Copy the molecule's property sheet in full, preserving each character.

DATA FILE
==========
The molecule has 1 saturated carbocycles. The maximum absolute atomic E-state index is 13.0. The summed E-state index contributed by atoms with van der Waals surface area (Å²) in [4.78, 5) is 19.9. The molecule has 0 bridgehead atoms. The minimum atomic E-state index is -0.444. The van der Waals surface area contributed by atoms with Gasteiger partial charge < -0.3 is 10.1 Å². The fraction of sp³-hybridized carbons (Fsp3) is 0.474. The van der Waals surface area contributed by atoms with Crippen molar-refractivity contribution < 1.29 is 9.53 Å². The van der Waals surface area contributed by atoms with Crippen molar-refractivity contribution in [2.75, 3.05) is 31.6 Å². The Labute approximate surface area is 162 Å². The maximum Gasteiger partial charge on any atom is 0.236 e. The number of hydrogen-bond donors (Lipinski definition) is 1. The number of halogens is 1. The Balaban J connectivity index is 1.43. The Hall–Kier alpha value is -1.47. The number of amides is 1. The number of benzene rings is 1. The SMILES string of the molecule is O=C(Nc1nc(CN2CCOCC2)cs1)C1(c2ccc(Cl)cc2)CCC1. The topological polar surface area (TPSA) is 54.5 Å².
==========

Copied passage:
The molecule has 1 saturated carbocycles. The maximum absolute atomic E-state index is 13.0. The summed E-state index contributed by atoms with van der Waals surface area (Å²) in [4.78, 5) is 19.9. The molecule has 0 bridgehead atoms. The minimum atomic E-state index is -0.444. The van der Waals surface area contributed by atoms with Gasteiger partial charge < -0.3 is 10.1 Å². The fraction of sp³-hybridized carbons (Fsp3) is 0.474. The van der Waals surface area contributed by atoms with Crippen molar-refractivity contribution < 1.29 is 9.53 Å². The van der Waals surface area contributed by atoms with Crippen molar-refractivity contribution in [2.75, 3.05) is 31.6 Å². The Labute approximate surface area is 162 Å². The maximum Gasteiger partial charge on any atom is 0.236 e. The number of hydrogen-bond donors (Lipinski definition) is 1. The number of halogens is 1. The Balaban J connectivity index is 1.43. The Hall–Kier alpha value is -1.47. The number of amides is 1. The number of benzene rings is 1. The SMILES string of the molecule is O=C(Nc1nc(CN2CCOCC2)cs1)C1(c2ccc(Cl)cc2)CCC1. The topological polar surface area (TPSA) is 54.5 Å².